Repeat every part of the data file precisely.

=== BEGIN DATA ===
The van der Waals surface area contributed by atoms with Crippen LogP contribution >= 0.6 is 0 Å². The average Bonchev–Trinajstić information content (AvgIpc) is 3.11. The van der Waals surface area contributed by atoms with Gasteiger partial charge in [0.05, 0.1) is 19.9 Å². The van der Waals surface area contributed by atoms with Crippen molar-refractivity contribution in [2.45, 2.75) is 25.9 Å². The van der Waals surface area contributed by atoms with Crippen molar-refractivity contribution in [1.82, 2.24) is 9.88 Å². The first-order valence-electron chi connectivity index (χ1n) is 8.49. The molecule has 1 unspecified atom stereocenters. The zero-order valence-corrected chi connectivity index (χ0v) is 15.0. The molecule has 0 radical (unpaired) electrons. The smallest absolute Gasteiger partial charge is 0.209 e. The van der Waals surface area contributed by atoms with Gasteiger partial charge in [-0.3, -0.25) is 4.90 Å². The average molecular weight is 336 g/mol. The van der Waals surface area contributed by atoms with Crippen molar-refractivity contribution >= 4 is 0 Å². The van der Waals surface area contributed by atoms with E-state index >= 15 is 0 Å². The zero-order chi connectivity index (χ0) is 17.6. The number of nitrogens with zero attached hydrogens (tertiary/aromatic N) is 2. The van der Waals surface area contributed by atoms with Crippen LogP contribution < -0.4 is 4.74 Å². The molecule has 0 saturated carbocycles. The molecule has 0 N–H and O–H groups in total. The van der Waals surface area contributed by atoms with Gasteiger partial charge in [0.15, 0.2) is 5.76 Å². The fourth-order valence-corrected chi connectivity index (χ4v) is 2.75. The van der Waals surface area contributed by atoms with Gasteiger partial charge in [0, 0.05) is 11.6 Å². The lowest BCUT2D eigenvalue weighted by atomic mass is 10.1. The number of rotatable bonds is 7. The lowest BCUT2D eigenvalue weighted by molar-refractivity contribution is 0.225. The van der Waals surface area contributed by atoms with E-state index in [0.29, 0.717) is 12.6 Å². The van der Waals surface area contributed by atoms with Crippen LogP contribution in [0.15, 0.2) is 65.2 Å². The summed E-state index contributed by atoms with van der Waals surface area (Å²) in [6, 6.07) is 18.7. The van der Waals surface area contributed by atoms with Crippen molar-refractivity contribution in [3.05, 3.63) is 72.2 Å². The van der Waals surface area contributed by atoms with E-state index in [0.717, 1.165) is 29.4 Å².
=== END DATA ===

The van der Waals surface area contributed by atoms with Crippen LogP contribution >= 0.6 is 0 Å². The average Bonchev–Trinajstić information content (AvgIpc) is 3.11. The van der Waals surface area contributed by atoms with Gasteiger partial charge in [0.05, 0.1) is 19.9 Å². The van der Waals surface area contributed by atoms with Crippen molar-refractivity contribution in [2.45, 2.75) is 25.9 Å². The van der Waals surface area contributed by atoms with Crippen molar-refractivity contribution in [1.82, 2.24) is 9.88 Å². The first-order valence-electron chi connectivity index (χ1n) is 8.49. The molecule has 1 unspecified atom stereocenters. The zero-order valence-corrected chi connectivity index (χ0v) is 15.0. The molecule has 0 radical (unpaired) electrons. The smallest absolute Gasteiger partial charge is 0.209 e. The van der Waals surface area contributed by atoms with Gasteiger partial charge in [-0.3, -0.25) is 4.90 Å². The average molecular weight is 336 g/mol. The van der Waals surface area contributed by atoms with Crippen molar-refractivity contribution >= 4 is 0 Å². The van der Waals surface area contributed by atoms with E-state index >= 15 is 0 Å². The zero-order chi connectivity index (χ0) is 17.6. The number of nitrogens with zero attached hydrogens (tertiary/aromatic N) is 2. The van der Waals surface area contributed by atoms with Crippen LogP contribution < -0.4 is 4.74 Å². The molecule has 0 saturated carbocycles. The molecule has 0 N–H and O–H groups in total. The van der Waals surface area contributed by atoms with Gasteiger partial charge in [0.15, 0.2) is 5.76 Å². The fourth-order valence-corrected chi connectivity index (χ4v) is 2.75. The van der Waals surface area contributed by atoms with Gasteiger partial charge in [0, 0.05) is 11.6 Å². The lowest BCUT2D eigenvalue weighted by atomic mass is 10.1. The number of rotatable bonds is 7. The lowest BCUT2D eigenvalue weighted by molar-refractivity contribution is 0.225. The van der Waals surface area contributed by atoms with E-state index in [0.29, 0.717) is 12.6 Å². The van der Waals surface area contributed by atoms with Crippen LogP contribution in [0.15, 0.2) is 65.2 Å². The summed E-state index contributed by atoms with van der Waals surface area (Å²) in [6, 6.07) is 18.7. The van der Waals surface area contributed by atoms with Crippen molar-refractivity contribution in [3.05, 3.63) is 72.2 Å². The van der Waals surface area contributed by atoms with E-state index in [0.717, 1.165) is 29.4 Å².